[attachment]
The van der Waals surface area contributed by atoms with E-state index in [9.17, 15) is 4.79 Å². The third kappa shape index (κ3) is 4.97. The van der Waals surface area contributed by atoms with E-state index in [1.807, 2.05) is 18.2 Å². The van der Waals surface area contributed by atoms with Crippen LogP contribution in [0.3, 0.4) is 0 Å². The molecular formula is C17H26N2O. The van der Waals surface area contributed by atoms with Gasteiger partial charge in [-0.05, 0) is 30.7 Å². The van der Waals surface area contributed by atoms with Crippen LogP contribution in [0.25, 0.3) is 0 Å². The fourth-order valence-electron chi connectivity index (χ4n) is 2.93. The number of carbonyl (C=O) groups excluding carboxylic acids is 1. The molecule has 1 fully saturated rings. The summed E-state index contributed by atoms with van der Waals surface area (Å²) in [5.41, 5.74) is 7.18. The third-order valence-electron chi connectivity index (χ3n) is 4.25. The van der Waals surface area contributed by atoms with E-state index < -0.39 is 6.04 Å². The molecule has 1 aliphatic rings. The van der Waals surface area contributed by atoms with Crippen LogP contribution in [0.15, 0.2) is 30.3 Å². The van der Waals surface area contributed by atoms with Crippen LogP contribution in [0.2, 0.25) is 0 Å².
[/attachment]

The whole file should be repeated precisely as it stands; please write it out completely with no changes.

The van der Waals surface area contributed by atoms with E-state index in [9.17, 15) is 4.79 Å². The third kappa shape index (κ3) is 4.97. The van der Waals surface area contributed by atoms with E-state index in [1.807, 2.05) is 18.2 Å². The van der Waals surface area contributed by atoms with Crippen LogP contribution in [0.3, 0.4) is 0 Å². The molecular formula is C17H26N2O. The van der Waals surface area contributed by atoms with Gasteiger partial charge in [-0.05, 0) is 30.7 Å². The van der Waals surface area contributed by atoms with Crippen LogP contribution in [0.25, 0.3) is 0 Å². The fourth-order valence-electron chi connectivity index (χ4n) is 2.93. The number of carbonyl (C=O) groups excluding carboxylic acids is 1. The molecule has 1 fully saturated rings. The summed E-state index contributed by atoms with van der Waals surface area (Å²) in [5.41, 5.74) is 7.18. The third-order valence-electron chi connectivity index (χ3n) is 4.25. The van der Waals surface area contributed by atoms with E-state index < -0.39 is 6.04 Å². The molecule has 1 aliphatic rings. The van der Waals surface area contributed by atoms with Crippen LogP contribution in [0.15, 0.2) is 30.3 Å². The van der Waals surface area contributed by atoms with Crippen LogP contribution in [0.2, 0.25) is 0 Å².